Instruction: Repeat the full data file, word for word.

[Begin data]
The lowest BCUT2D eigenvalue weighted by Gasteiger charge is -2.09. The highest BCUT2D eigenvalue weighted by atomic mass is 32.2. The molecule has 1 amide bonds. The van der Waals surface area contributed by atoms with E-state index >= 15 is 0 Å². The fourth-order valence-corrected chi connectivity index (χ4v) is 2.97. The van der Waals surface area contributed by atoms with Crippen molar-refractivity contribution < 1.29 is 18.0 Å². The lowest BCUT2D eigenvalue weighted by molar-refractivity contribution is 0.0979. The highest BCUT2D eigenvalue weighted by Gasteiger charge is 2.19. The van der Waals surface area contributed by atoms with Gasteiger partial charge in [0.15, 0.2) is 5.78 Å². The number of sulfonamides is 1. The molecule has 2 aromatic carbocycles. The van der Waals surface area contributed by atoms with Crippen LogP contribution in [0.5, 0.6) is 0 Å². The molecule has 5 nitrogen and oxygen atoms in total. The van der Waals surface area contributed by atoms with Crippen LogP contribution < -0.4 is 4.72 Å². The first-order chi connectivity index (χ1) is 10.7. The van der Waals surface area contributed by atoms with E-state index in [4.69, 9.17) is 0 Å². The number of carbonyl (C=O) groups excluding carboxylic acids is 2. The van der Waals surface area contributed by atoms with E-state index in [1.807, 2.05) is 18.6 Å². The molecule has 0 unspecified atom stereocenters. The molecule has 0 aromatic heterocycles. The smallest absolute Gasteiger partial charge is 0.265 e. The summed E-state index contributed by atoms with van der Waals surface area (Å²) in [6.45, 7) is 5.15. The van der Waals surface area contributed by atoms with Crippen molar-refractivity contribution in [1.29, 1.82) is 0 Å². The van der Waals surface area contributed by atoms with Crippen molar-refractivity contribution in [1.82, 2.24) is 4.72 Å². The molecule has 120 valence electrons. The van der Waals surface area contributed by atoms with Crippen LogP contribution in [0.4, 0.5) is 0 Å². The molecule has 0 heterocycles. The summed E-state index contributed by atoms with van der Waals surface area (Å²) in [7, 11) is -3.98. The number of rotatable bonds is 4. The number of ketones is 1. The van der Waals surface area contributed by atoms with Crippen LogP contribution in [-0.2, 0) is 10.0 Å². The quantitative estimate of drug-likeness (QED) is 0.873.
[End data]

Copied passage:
The lowest BCUT2D eigenvalue weighted by Gasteiger charge is -2.09. The highest BCUT2D eigenvalue weighted by atomic mass is 32.2. The molecule has 1 amide bonds. The van der Waals surface area contributed by atoms with E-state index >= 15 is 0 Å². The fourth-order valence-corrected chi connectivity index (χ4v) is 2.97. The van der Waals surface area contributed by atoms with Crippen molar-refractivity contribution < 1.29 is 18.0 Å². The lowest BCUT2D eigenvalue weighted by molar-refractivity contribution is 0.0979. The highest BCUT2D eigenvalue weighted by Gasteiger charge is 2.19. The van der Waals surface area contributed by atoms with Gasteiger partial charge in [0.15, 0.2) is 5.78 Å². The number of sulfonamides is 1. The molecule has 2 aromatic carbocycles. The van der Waals surface area contributed by atoms with Crippen LogP contribution in [0.5, 0.6) is 0 Å². The molecule has 5 nitrogen and oxygen atoms in total. The van der Waals surface area contributed by atoms with Crippen LogP contribution < -0.4 is 4.72 Å². The first-order chi connectivity index (χ1) is 10.7. The van der Waals surface area contributed by atoms with E-state index in [4.69, 9.17) is 0 Å². The number of carbonyl (C=O) groups excluding carboxylic acids is 2. The van der Waals surface area contributed by atoms with E-state index in [1.807, 2.05) is 18.6 Å². The molecule has 0 unspecified atom stereocenters. The molecule has 0 aromatic heterocycles. The smallest absolute Gasteiger partial charge is 0.265 e. The summed E-state index contributed by atoms with van der Waals surface area (Å²) in [6.45, 7) is 5.15. The van der Waals surface area contributed by atoms with Crippen molar-refractivity contribution in [1.29, 1.82) is 0 Å². The van der Waals surface area contributed by atoms with Crippen molar-refractivity contribution in [1.82, 2.24) is 4.72 Å². The molecule has 120 valence electrons. The van der Waals surface area contributed by atoms with Crippen LogP contribution in [0.4, 0.5) is 0 Å². The molecule has 0 heterocycles. The summed E-state index contributed by atoms with van der Waals surface area (Å²) in [7, 11) is -3.98. The number of rotatable bonds is 4. The number of ketones is 1. The van der Waals surface area contributed by atoms with Crippen LogP contribution in [-0.2, 0) is 10.0 Å². The quantitative estimate of drug-likeness (QED) is 0.873.